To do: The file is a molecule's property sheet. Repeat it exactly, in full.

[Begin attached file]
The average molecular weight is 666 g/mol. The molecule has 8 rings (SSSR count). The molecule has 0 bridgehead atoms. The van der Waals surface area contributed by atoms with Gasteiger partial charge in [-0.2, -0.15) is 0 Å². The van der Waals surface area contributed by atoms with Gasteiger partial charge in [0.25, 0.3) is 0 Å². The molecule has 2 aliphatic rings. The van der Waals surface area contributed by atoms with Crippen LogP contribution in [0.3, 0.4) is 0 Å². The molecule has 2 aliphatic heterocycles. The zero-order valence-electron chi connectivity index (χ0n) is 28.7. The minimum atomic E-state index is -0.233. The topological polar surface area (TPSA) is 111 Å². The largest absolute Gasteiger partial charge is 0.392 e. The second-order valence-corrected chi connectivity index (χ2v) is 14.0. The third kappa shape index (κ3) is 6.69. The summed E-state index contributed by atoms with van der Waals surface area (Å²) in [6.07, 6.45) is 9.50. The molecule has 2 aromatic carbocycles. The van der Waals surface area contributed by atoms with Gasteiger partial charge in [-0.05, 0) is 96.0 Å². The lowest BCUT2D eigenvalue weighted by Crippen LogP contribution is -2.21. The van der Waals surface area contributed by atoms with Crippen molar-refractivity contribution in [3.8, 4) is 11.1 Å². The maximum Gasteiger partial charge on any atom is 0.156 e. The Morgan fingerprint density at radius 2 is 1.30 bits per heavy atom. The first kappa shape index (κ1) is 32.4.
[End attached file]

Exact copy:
The average molecular weight is 666 g/mol. The molecule has 8 rings (SSSR count). The molecule has 0 bridgehead atoms. The van der Waals surface area contributed by atoms with Gasteiger partial charge in [-0.2, -0.15) is 0 Å². The van der Waals surface area contributed by atoms with Gasteiger partial charge in [0.25, 0.3) is 0 Å². The molecule has 2 aliphatic rings. The van der Waals surface area contributed by atoms with Crippen LogP contribution in [0.3, 0.4) is 0 Å². The molecule has 2 aliphatic heterocycles. The zero-order valence-electron chi connectivity index (χ0n) is 28.7. The minimum atomic E-state index is -0.233. The topological polar surface area (TPSA) is 111 Å². The largest absolute Gasteiger partial charge is 0.392 e. The second-order valence-corrected chi connectivity index (χ2v) is 14.0. The third kappa shape index (κ3) is 6.69. The summed E-state index contributed by atoms with van der Waals surface area (Å²) in [6.07, 6.45) is 9.50. The molecule has 2 aromatic carbocycles. The van der Waals surface area contributed by atoms with Gasteiger partial charge in [-0.05, 0) is 96.0 Å². The lowest BCUT2D eigenvalue weighted by Crippen LogP contribution is -2.21. The van der Waals surface area contributed by atoms with Crippen molar-refractivity contribution in [3.8, 4) is 11.1 Å². The maximum Gasteiger partial charge on any atom is 0.156 e. The Morgan fingerprint density at radius 2 is 1.30 bits per heavy atom. The first kappa shape index (κ1) is 32.4.